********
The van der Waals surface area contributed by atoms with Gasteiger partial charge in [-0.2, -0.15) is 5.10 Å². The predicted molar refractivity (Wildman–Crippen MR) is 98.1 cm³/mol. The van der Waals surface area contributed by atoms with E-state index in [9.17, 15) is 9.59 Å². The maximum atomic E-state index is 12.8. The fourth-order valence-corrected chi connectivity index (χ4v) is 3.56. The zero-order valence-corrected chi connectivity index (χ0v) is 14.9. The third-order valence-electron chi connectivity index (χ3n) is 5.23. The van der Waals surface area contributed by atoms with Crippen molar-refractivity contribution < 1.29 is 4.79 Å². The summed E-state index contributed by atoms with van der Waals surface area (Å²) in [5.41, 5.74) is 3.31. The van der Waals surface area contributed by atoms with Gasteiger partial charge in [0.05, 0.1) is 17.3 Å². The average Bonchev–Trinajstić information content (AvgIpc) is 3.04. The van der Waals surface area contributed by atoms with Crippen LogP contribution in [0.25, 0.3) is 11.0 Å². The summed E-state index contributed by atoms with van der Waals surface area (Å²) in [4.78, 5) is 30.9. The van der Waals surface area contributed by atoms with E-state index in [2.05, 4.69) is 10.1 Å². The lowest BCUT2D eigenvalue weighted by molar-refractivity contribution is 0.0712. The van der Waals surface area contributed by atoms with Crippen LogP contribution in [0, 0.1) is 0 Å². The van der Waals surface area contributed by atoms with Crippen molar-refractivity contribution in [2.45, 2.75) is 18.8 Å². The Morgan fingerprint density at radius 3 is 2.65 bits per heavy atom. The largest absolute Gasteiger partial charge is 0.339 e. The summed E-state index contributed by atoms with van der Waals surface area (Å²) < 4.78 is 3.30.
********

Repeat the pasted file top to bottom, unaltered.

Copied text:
The van der Waals surface area contributed by atoms with Gasteiger partial charge in [-0.2, -0.15) is 5.10 Å². The predicted molar refractivity (Wildman–Crippen MR) is 98.1 cm³/mol. The van der Waals surface area contributed by atoms with E-state index in [9.17, 15) is 9.59 Å². The maximum atomic E-state index is 12.8. The fourth-order valence-corrected chi connectivity index (χ4v) is 3.56. The zero-order valence-corrected chi connectivity index (χ0v) is 14.9. The third-order valence-electron chi connectivity index (χ3n) is 5.23. The van der Waals surface area contributed by atoms with Crippen molar-refractivity contribution < 1.29 is 4.79 Å². The summed E-state index contributed by atoms with van der Waals surface area (Å²) in [5.41, 5.74) is 3.31. The van der Waals surface area contributed by atoms with Gasteiger partial charge in [0.05, 0.1) is 17.3 Å². The average Bonchev–Trinajstić information content (AvgIpc) is 3.04. The van der Waals surface area contributed by atoms with Crippen LogP contribution in [0.25, 0.3) is 11.0 Å². The summed E-state index contributed by atoms with van der Waals surface area (Å²) in [4.78, 5) is 30.9. The van der Waals surface area contributed by atoms with E-state index in [2.05, 4.69) is 10.1 Å². The lowest BCUT2D eigenvalue weighted by molar-refractivity contribution is 0.0712. The van der Waals surface area contributed by atoms with Crippen LogP contribution in [0, 0.1) is 0 Å². The van der Waals surface area contributed by atoms with Crippen molar-refractivity contribution in [2.45, 2.75) is 18.8 Å². The Morgan fingerprint density at radius 3 is 2.65 bits per heavy atom. The largest absolute Gasteiger partial charge is 0.339 e. The summed E-state index contributed by atoms with van der Waals surface area (Å²) < 4.78 is 3.30.